From a National Thoroughbred Racing Association release

us-congressIn response to efforts spearheaded by the National Thoroughbred Racing Association (NTRA) and horse racing’s advocates within the federal government, the United States Department of the Treasury and Internal Revenue Service (IRS) yesterday issued a Notice of Proposed Rulemaking and Public Hearing (Notice) that opens the door to the possible addition of pari-mutuel gambling winnings to updated reporting and withholding requirements being developed for bingo, keno, and slot machine players. The specific references relating to pari-mutuel wagering can be found in a section of the Notice entitled, “Gambling Winnings Other Than Bingo, Keno, and Slot Machine Play.”

For several months, the NTRA has been seeking updated guidelines related to reporting and withholding of pari-mutuel winnings. A clarification by Treasury and the IRS was formally requested in June 2014 by Rep. John Yarmuth (D-KY), and Rep. Charles Boustany (R-LA), and co-signed by a bi-partisan group of 15 other members of the U.S. House of Representatives. In their letter, the 17 congressmen urged the Treasury and IRS to consider the inclusion of a bettor’s entire investment in a single pari-mutuel pool to determine the amount reported or withheld for tax purposes, as opposed to only the amount wagered on the correct result. This issue typically arises in the context of increasingly popular multi-horse or multi-race wagers.

For example, the amount wagered by a Pick Six player who hits with one of 140 combinations on a $1-minimum wager would be $140, which is the total amount bet into the Pick Six pool. Currently the amount wagered is calculated using only the $1 bet on the single winning combination. By understating the amount wagered in this manner, the IRS is imposing significant additional reporting and withholding obligations on horseplayers while creating unnecessary paperwork for the IRS.

A clarification would directly benefit pari-mutuel customers by reducing burdensome tax obligations. The proposal also aims to lessen racing’s competitive disadvantage against other forms of gaming that are not subject to such aggressive tax treatment related to reporting and withholding.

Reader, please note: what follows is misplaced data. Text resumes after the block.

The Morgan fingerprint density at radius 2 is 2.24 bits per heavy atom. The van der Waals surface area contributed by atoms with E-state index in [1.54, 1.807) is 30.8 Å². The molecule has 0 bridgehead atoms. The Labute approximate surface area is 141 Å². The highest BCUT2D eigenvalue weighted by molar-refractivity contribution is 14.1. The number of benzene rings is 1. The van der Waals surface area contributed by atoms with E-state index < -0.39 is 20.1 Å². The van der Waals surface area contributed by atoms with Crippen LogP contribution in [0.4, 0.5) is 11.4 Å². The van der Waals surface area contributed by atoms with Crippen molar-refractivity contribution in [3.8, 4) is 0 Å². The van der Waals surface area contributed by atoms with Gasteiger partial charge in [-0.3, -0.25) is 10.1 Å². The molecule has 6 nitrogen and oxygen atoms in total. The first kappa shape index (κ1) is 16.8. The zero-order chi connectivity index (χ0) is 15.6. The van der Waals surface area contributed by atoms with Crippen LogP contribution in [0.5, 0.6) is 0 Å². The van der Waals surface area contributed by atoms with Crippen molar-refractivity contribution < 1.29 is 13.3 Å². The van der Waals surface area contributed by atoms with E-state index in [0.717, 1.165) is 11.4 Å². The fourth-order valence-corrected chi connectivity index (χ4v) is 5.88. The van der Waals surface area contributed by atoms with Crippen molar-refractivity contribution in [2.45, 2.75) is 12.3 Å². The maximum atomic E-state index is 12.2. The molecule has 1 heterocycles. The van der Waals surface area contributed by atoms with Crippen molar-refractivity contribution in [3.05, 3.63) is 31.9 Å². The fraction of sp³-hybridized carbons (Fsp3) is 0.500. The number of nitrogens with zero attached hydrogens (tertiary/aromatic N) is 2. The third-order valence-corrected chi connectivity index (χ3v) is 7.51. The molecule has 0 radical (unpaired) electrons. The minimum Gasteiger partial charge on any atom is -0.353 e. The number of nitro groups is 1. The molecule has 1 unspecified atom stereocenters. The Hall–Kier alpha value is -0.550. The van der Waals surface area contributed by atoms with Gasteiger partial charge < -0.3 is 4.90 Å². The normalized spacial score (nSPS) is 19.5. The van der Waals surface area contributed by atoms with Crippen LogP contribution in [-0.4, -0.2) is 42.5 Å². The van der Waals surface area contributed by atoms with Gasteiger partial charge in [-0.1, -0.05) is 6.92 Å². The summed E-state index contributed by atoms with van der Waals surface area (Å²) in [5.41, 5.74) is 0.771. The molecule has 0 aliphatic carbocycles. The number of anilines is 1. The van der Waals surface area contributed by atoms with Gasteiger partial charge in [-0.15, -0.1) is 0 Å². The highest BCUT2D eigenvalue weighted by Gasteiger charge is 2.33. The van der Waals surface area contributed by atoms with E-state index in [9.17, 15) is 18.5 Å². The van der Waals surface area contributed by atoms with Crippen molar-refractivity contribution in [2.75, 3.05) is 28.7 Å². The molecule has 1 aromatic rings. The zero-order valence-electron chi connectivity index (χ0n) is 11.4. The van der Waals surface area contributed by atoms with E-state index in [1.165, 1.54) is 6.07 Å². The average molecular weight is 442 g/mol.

A petition posted by the NTRA last year received nearly 8,000 signatures in support of the clarification in only a few months.  Kentucky Gov. Steve Beshear sent a letter to the Treasury last fall seeking the clarification on behalf of his state’s signature industry. In November, the NTRA teamed with Rep. Yarmuth to request a meeting with Treasury officials in Washington, D.C., to further raise awareness of the issue. A subsequent meeting, held in January on Capitol Hill between Rep. Yarmuth and a high-ranking official at the Treasury, also included two members of the NTRA’s National Handicapping Championship (NHC) Players’ Committee and an executive from Churchill Downs, which is in Yarmuth’s home district.

“Since last summer, the NTRA has been working with the Treasury and Congress to modernize IRS form W-2G,” said NTRA President and CEO Alex Waldrop. “The clarification we are seeking will significantly decrease the incidence of reporting and withholding on winning pari-mutuel wagers.”

The request for comment was included as part of a larger IRS notice – “Information Returns; Winnings from Bingo, Keno and Slot Machines.”

“In the coming days and weeks, the NTRA will be reaching out to all segments of the horse racing industry, including horseplayers, to coordinate and solicit comments in support of this important tax clarification that could positively impact everyone associated with our sport and business,” said Waldrop. “We thank the Treasury for their consideration.”

The comment period will be open until June 1, 2015.